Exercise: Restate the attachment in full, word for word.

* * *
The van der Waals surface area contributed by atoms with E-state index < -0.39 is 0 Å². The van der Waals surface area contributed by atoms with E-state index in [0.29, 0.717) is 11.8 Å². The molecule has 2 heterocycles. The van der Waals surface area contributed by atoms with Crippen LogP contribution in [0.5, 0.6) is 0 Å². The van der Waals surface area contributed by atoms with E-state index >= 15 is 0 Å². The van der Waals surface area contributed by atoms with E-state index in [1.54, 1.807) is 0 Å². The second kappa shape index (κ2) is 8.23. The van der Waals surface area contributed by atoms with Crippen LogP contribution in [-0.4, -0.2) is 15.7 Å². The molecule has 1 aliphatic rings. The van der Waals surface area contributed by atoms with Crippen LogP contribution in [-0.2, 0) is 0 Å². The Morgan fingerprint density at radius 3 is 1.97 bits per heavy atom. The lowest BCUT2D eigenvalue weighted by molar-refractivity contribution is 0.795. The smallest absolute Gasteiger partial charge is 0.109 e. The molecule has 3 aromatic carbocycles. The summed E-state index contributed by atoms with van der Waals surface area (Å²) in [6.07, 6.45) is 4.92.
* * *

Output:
The van der Waals surface area contributed by atoms with E-state index < -0.39 is 0 Å². The van der Waals surface area contributed by atoms with E-state index in [0.29, 0.717) is 11.8 Å². The molecule has 2 heterocycles. The van der Waals surface area contributed by atoms with Crippen LogP contribution in [0.5, 0.6) is 0 Å². The van der Waals surface area contributed by atoms with E-state index >= 15 is 0 Å². The van der Waals surface area contributed by atoms with E-state index in [1.54, 1.807) is 0 Å². The second kappa shape index (κ2) is 8.23. The van der Waals surface area contributed by atoms with Crippen LogP contribution in [-0.4, -0.2) is 15.7 Å². The molecule has 1 aliphatic rings. The van der Waals surface area contributed by atoms with Crippen LogP contribution in [-0.2, 0) is 0 Å². The Morgan fingerprint density at radius 3 is 1.97 bits per heavy atom. The lowest BCUT2D eigenvalue weighted by molar-refractivity contribution is 0.795. The smallest absolute Gasteiger partial charge is 0.109 e. The molecule has 3 aromatic carbocycles. The summed E-state index contributed by atoms with van der Waals surface area (Å²) in [6.07, 6.45) is 4.92.